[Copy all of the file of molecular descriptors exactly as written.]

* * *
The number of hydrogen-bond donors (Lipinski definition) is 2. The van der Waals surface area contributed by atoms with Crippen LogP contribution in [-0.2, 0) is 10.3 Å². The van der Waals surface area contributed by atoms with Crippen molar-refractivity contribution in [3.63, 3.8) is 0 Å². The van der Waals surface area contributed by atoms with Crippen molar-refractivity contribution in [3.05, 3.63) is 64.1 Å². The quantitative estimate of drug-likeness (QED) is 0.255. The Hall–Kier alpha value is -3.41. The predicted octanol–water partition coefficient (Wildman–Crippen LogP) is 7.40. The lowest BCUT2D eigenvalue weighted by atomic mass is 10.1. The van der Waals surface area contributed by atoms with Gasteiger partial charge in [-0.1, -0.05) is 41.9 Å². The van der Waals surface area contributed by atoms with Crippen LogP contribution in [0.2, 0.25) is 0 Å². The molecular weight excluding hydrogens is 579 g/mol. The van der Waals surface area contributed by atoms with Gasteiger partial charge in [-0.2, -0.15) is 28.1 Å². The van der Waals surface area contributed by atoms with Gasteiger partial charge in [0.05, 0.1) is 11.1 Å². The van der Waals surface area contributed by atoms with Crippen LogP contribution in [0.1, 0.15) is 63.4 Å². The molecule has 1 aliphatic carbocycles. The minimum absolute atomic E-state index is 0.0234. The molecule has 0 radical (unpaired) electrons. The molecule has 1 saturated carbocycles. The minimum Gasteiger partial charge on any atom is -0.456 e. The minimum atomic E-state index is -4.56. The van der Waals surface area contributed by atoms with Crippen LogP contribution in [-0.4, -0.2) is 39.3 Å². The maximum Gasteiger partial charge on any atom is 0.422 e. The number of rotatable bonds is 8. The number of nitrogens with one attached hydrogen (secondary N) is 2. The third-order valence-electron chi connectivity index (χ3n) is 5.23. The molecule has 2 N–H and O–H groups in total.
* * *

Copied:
The number of hydrogen-bond donors (Lipinski definition) is 2. The van der Waals surface area contributed by atoms with Crippen LogP contribution in [-0.2, 0) is 10.3 Å². The van der Waals surface area contributed by atoms with Crippen molar-refractivity contribution in [3.63, 3.8) is 0 Å². The van der Waals surface area contributed by atoms with Crippen molar-refractivity contribution in [3.05, 3.63) is 64.1 Å². The quantitative estimate of drug-likeness (QED) is 0.255. The Hall–Kier alpha value is -3.41. The predicted octanol–water partition coefficient (Wildman–Crippen LogP) is 7.40. The lowest BCUT2D eigenvalue weighted by atomic mass is 10.1. The van der Waals surface area contributed by atoms with Gasteiger partial charge in [-0.1, -0.05) is 41.9 Å². The van der Waals surface area contributed by atoms with Crippen LogP contribution in [0.2, 0.25) is 0 Å². The molecular weight excluding hydrogens is 579 g/mol. The van der Waals surface area contributed by atoms with Gasteiger partial charge in [-0.2, -0.15) is 28.1 Å². The van der Waals surface area contributed by atoms with Gasteiger partial charge in [0.05, 0.1) is 11.1 Å². The van der Waals surface area contributed by atoms with Crippen LogP contribution in [0.1, 0.15) is 63.4 Å². The molecule has 1 aliphatic carbocycles. The minimum absolute atomic E-state index is 0.0234. The molecule has 0 radical (unpaired) electrons. The molecule has 1 saturated carbocycles. The minimum Gasteiger partial charge on any atom is -0.456 e. The minimum atomic E-state index is -4.56. The van der Waals surface area contributed by atoms with Crippen LogP contribution in [-0.4, -0.2) is 39.3 Å². The maximum Gasteiger partial charge on any atom is 0.422 e. The number of rotatable bonds is 8. The number of nitrogens with one attached hydrogen (secondary N) is 2. The third-order valence-electron chi connectivity index (χ3n) is 5.23. The molecule has 2 N–H and O–H groups in total.